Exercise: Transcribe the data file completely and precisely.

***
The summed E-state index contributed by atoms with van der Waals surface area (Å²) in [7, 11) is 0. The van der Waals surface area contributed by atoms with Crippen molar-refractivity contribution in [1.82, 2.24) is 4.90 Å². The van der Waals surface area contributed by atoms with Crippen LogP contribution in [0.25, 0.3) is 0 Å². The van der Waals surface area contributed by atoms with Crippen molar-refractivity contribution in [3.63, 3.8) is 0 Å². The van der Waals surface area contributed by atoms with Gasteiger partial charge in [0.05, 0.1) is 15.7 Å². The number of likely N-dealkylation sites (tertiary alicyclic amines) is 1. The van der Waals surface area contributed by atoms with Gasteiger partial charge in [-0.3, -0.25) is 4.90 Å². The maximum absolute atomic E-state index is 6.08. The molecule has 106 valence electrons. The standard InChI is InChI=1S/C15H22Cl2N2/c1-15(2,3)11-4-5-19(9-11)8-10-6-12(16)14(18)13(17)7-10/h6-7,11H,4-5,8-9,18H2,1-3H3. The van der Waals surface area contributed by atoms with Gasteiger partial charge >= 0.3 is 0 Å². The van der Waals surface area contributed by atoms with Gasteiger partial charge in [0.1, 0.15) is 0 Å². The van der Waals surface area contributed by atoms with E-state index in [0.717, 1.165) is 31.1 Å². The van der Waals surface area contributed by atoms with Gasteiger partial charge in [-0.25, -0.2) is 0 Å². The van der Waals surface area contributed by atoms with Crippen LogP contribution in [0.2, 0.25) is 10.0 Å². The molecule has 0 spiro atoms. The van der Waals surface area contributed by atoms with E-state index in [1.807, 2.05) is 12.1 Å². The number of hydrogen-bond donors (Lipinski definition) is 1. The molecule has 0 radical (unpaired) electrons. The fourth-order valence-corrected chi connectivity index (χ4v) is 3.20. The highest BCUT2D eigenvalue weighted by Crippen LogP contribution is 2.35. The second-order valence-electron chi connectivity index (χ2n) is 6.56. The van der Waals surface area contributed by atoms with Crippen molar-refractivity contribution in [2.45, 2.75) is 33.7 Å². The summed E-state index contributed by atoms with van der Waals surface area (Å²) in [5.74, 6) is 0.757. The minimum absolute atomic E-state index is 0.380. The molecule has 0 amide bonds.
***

The summed E-state index contributed by atoms with van der Waals surface area (Å²) in [7, 11) is 0. The van der Waals surface area contributed by atoms with Crippen molar-refractivity contribution in [1.82, 2.24) is 4.90 Å². The van der Waals surface area contributed by atoms with Crippen LogP contribution in [0.25, 0.3) is 0 Å². The van der Waals surface area contributed by atoms with Crippen molar-refractivity contribution in [3.63, 3.8) is 0 Å². The van der Waals surface area contributed by atoms with Gasteiger partial charge in [0.05, 0.1) is 15.7 Å². The number of likely N-dealkylation sites (tertiary alicyclic amines) is 1. The van der Waals surface area contributed by atoms with Gasteiger partial charge in [-0.3, -0.25) is 4.90 Å². The maximum absolute atomic E-state index is 6.08. The molecule has 106 valence electrons. The standard InChI is InChI=1S/C15H22Cl2N2/c1-15(2,3)11-4-5-19(9-11)8-10-6-12(16)14(18)13(17)7-10/h6-7,11H,4-5,8-9,18H2,1-3H3. The van der Waals surface area contributed by atoms with Gasteiger partial charge >= 0.3 is 0 Å². The van der Waals surface area contributed by atoms with Gasteiger partial charge in [0.1, 0.15) is 0 Å². The van der Waals surface area contributed by atoms with E-state index in [0.717, 1.165) is 31.1 Å². The van der Waals surface area contributed by atoms with Gasteiger partial charge in [-0.25, -0.2) is 0 Å². The van der Waals surface area contributed by atoms with Crippen LogP contribution in [0.2, 0.25) is 10.0 Å². The molecule has 0 spiro atoms. The van der Waals surface area contributed by atoms with E-state index in [1.807, 2.05) is 12.1 Å². The number of hydrogen-bond donors (Lipinski definition) is 1. The molecule has 0 radical (unpaired) electrons. The fourth-order valence-corrected chi connectivity index (χ4v) is 3.20. The highest BCUT2D eigenvalue weighted by Crippen LogP contribution is 2.35. The second-order valence-electron chi connectivity index (χ2n) is 6.56. The van der Waals surface area contributed by atoms with Crippen molar-refractivity contribution in [2.45, 2.75) is 33.7 Å². The summed E-state index contributed by atoms with van der Waals surface area (Å²) in [5.74, 6) is 0.757. The minimum absolute atomic E-state index is 0.380. The molecule has 0 amide bonds.